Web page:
Lady Gaga: Fashion Faux Pas or Good PR?

For anyone who missed the 2010 MTV Video Music Awards this year, I’m sure you heard about the outrageous dress worn by Lady Gaga when she accepted her award for video of the year.

From a distance the garment appeared to be a red cocktail dress, but up close viewers could see that this dress was made completely out of raw meat. This comes as no surprise to Gaga fans considering Lady Gaga is known for wearing outlandish ensembles to award shows, but I’m not sure that even Gaga expected the media attention this dress would receive.

Personally, I view the dress as a guerilla-marketing tactic that is being used to draw people’s attention to a cause.

Lady Gaga claims that the dress was worn in protest of how homosexuals are discriminated against by the U.S. military. In an interview with Ellen DeGeneres, Lady Gaga said if we don’t stand up for what we believe in then “we’re going to have as much rights as the meat on our own bones. And, I am not a piece of meat.” The dress may have made a point, but did Lady Gaga lose fans?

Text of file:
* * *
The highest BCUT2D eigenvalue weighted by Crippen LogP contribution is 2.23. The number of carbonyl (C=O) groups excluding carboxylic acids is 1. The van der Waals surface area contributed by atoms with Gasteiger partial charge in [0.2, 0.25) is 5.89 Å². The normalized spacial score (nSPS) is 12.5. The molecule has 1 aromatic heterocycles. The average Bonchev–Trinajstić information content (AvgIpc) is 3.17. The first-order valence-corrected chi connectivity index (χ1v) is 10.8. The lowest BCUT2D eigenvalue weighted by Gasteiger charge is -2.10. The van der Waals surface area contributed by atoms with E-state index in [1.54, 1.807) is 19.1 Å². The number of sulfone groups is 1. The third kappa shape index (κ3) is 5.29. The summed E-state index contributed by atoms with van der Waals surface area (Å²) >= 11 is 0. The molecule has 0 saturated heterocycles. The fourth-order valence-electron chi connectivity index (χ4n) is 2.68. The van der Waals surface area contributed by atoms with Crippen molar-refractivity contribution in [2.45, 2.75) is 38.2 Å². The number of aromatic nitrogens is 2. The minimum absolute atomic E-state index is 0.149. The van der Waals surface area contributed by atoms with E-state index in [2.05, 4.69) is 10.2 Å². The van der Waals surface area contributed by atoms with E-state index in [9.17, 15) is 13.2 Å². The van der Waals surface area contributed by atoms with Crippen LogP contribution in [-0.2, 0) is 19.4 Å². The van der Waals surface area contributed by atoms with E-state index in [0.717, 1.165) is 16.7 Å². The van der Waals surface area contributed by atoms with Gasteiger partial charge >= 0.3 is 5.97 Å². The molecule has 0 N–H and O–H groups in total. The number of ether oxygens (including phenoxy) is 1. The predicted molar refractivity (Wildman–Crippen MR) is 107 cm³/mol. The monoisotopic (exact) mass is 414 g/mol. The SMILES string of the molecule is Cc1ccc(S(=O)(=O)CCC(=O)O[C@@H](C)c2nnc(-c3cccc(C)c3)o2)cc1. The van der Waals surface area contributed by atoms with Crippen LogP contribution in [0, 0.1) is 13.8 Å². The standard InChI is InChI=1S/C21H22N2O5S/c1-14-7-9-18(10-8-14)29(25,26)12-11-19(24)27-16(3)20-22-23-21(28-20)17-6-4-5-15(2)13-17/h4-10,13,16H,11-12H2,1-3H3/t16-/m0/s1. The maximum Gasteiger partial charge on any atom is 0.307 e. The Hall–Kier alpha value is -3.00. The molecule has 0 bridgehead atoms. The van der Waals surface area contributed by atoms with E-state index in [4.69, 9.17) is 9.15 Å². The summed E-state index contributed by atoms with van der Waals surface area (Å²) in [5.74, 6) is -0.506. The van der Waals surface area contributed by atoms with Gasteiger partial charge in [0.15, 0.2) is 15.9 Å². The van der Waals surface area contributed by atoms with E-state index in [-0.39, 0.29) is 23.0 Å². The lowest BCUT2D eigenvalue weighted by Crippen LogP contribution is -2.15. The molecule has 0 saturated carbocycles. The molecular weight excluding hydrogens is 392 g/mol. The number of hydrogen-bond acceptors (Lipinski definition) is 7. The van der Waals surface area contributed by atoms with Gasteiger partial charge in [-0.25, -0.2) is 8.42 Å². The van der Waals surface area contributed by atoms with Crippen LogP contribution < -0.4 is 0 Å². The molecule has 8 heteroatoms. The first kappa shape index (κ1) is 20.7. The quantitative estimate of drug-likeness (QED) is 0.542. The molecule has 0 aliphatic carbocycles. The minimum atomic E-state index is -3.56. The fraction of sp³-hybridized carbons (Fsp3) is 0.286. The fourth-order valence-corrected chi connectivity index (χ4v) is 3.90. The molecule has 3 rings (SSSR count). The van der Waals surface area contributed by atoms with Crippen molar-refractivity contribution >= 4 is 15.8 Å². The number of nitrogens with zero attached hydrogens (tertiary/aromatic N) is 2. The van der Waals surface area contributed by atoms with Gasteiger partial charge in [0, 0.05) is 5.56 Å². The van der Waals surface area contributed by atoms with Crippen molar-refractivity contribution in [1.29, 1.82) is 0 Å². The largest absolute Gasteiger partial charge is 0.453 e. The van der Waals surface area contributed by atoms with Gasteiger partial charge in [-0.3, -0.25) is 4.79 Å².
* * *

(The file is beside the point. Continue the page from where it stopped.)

Maybe.

PETA’s president released a statement shortly after the award ceremony and said, “Someone should whisper in her ear that there are more people who are upset by butchery than who are impressed by it. Meat is the decomposing flesh of a tormented animal who didn’t want to die, and after a few hours under the TV lights, it would smell like the rotting flesh it is and likely be crawling in maggots — not too attractive, really.”

However, Lady Gaga’s fans expect her to wear crazy and inventive couture. Though the dress was offensive to some, the press received by this dress has become quite the topic of conversation, and all of Lady Gaga’s “little monsters” are sure to forgive in time.

In PR, we are always looking for new and inventive ways to get the word out about organizations or causes we may be representing at the time. From my standpoint, I think Lady Gaga got exactly what she wanted, which is for gay rights in the military to be recognized and fought for by Americans. She might have gone a little overboard, but she got people talking and that is how a good PR campaign gets started.

By John Paul Bruno

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